Like its wild cousins, the domestic dog needs more than meat in its dish to keep it going. The principal nutritional requirements are:
- Protein for body-building and repair
- Carbohydrates for energy
- Fats for energy and good health of skin and hair
- Vitamins and Minerals for certain essential chemical reactions in the body
- Bulk for trouble-free digestive and bowel action
- Water for all processes occurring everywhere in the body
As a rule of thumb we can say that a dog needs the following amounts of kilojoules daily at different periods in its life:
Puppy - 910kJ per kg (100 calories per lb) body weight
Adult - 550kJ per kg (60 calories per lb) body weight
Geriatric - 230kJ per kg (25 calories per lb) body weight
These figures are calculated for moderately active animals.
Apart from age, degree of activity, environment, pregnancy, lactation
and disease, any of which markedly alters an animals needs, we must never forget that dogs are all individuals and vary in their efficiency at
processing foods. It is most important not to overfeed and to reduce the size of meals at the first sign of obesity.
Foods for Dogs
Dogs can eat all of the following foods, but, within reason, allowances can be made for your pets personal taste.
Meat is low in calcium and rich in phosphorus. An all-lean-meat diet
is too low in fat and would be nutritionally unbalanced. Liver should
not exceed five per cent of the total diet.
Packed with protein, minerals and in some cases fats. Best fed cooked and with the main bones removed.
Cheese and milk products.
Rich in protein, fat and minerals. Some dogs cannot digest lactose (milk sugar) due to the absence of an enzyme in their body. This produces diarrhoea and occasionally vomiting but is not serious: simply take milk off the diet.
Either as dog-meal or in biscuit form, these are an inexpensive source
of energy, bulk, mineral, minerals and vitamins. Cooked rice is an excellent substitute for cereals.
Vegetables such as carrots, cabbage, turnip and swede are valuable, either cooked or shredded raw and also cooked potatoes.
Dogs make their own vitamin C internally but small amounts of fruit, if they like it, are beneficial from time to time.
Whole egg should be fed cooked to avoid the effect of an anti-vitamin B factor present in raw egg-white.
Nuts, edible seeds and honey are all excellent additions to the diet. And if your dog insists on chewing and swallowing grass and herbs, let it, even if it vomits afterwards. This is perfectly natural behaviour. A word about bones. They don't clean teeth but regular chewing does remove plaque. They can cause problems such as constipation or obstuction or perforation of the digestive tract. Give only uncooked bones of the broad, marrow-bone type.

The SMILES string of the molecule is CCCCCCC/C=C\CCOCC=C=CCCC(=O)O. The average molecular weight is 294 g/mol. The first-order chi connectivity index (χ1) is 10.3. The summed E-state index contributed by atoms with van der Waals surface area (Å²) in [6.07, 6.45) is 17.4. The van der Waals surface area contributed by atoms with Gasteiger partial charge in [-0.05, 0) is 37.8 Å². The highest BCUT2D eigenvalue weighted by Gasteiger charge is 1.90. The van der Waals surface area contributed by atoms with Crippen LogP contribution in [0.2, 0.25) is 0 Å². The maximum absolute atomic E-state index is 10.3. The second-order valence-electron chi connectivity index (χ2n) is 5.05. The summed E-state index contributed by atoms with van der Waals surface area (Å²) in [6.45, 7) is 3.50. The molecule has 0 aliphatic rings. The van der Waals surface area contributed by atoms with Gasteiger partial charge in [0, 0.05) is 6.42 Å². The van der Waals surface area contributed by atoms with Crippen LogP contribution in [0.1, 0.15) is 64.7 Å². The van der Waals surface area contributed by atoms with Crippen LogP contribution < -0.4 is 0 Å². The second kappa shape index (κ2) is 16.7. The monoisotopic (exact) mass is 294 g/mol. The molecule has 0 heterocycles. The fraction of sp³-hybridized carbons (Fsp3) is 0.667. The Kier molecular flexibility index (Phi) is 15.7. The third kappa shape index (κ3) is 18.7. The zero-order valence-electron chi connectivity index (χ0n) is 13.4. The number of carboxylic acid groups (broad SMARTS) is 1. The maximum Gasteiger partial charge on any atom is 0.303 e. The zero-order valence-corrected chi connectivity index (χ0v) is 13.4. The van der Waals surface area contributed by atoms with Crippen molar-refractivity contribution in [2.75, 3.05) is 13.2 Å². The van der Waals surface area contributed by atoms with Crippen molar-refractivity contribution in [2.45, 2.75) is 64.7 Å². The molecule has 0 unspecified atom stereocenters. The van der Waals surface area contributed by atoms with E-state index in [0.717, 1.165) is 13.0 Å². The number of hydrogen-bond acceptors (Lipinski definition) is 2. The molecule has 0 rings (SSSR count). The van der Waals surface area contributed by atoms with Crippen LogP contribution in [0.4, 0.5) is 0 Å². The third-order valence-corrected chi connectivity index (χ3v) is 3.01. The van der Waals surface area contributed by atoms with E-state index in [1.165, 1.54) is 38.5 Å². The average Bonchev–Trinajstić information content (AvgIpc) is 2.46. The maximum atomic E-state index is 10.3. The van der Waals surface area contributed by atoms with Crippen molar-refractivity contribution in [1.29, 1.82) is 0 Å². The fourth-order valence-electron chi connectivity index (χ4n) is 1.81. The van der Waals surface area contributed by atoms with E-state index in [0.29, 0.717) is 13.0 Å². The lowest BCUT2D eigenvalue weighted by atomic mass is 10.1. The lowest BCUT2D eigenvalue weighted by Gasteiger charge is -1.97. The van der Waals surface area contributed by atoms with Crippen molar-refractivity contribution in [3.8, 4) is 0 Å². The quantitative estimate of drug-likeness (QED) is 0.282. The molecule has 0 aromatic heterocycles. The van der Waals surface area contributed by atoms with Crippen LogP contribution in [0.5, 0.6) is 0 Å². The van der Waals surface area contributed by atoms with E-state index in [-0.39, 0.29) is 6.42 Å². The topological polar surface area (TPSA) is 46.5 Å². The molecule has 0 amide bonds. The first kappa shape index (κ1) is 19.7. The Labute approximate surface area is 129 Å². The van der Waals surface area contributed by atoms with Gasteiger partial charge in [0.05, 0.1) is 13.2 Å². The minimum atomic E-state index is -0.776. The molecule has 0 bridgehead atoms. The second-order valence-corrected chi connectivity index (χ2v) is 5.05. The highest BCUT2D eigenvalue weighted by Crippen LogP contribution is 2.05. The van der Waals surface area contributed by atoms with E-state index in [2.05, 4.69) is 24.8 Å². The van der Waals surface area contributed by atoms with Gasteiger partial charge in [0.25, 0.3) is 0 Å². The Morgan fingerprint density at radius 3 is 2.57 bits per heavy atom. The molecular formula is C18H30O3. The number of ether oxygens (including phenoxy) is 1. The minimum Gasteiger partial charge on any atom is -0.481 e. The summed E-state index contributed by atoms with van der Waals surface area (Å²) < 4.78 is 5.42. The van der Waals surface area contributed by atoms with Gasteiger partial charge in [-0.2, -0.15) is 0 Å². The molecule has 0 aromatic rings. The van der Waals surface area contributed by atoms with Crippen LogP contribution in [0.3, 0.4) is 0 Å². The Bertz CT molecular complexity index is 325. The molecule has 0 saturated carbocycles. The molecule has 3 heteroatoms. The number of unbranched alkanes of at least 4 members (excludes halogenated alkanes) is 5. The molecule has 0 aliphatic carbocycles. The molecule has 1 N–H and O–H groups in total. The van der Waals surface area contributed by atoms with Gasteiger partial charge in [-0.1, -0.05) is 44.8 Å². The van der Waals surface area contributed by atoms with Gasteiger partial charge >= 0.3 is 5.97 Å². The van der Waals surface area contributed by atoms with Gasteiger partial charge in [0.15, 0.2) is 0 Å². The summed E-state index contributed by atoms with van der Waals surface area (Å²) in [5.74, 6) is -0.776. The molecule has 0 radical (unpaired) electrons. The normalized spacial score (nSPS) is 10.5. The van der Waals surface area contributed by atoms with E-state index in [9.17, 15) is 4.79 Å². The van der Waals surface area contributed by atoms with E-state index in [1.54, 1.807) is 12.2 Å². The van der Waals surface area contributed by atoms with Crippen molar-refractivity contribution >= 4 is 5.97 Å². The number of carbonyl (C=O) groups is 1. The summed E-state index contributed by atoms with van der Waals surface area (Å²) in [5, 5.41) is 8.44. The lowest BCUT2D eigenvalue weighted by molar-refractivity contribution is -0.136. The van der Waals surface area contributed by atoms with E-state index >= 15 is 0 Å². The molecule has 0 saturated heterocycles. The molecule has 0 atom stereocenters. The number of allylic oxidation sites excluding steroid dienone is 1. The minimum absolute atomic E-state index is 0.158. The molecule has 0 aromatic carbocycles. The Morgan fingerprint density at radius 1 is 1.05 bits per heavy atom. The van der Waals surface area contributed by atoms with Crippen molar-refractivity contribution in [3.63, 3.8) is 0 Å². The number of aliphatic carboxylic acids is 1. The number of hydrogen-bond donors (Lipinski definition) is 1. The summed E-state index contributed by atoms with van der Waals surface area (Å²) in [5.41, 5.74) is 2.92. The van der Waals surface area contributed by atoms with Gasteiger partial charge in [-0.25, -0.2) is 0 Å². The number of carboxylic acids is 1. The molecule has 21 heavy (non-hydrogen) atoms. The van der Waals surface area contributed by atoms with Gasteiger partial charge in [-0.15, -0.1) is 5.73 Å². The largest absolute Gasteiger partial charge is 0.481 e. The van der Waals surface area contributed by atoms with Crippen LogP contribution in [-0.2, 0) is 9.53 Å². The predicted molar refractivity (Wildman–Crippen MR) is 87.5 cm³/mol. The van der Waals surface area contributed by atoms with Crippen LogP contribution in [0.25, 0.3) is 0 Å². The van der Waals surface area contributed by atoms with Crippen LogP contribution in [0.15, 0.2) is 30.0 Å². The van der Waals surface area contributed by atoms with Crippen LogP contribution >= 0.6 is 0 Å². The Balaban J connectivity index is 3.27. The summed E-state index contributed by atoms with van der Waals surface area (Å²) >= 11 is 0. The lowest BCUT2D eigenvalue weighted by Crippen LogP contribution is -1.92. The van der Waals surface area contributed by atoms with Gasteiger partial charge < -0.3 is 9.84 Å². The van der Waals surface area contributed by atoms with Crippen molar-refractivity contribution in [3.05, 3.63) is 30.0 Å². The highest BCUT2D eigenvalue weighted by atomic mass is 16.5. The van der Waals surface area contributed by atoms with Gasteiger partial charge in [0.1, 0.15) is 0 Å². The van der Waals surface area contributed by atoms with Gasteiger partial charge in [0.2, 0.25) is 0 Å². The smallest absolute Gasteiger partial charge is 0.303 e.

Ways of FeedingCommercial Foods
Modern dog foods are generally very good and you cannot go far wrong if you follow the feeding instructions.
This is of two types, the wholly meaty kind that contains very little carbohydrate and the complete diet that consists of meat, carbohydrates, fat, minerals and vitamins in correct balance. The first kind is essentially conveniently packed, sterile meat with added vitamins and to make a complete diet, dog meal or biscuits must be added to it. The complete diet foods have been produced after nutritional research by the big petfood companies and you don't need to add anything to them to feed your dog properly.
Dry Complete Food
These pellets or biscuits of dried food contain meat and/or fish products together with carbohydrates, minerals and vitamins. They are easy to store and the most economical of the convenience foods. They are not to be confused with simple dog-meals or biscuits that are largely cereal in content and do not provide a complete diet. As ever, a plentiful supply of fresh water is essential.
Semi-Moist Complete Food
This modern, high processed food makes up a perfectly balanced diet. As value for money it falls between the dry and tinned foods
but does not store as long as either.
Ever wondered what is actually in these above dog foods? Find Out Now!
Which Diet to Choose?
Remember always to prepare food freshly and to serve it in throughly cleaned dishes. Clean, fresh water should always be available. A good idea is to split the daily requirement into two parts and feed your pet twice...All diets have their advantages. If you find that one type is well received by the dog and has no drawbacks, by all means stick to it!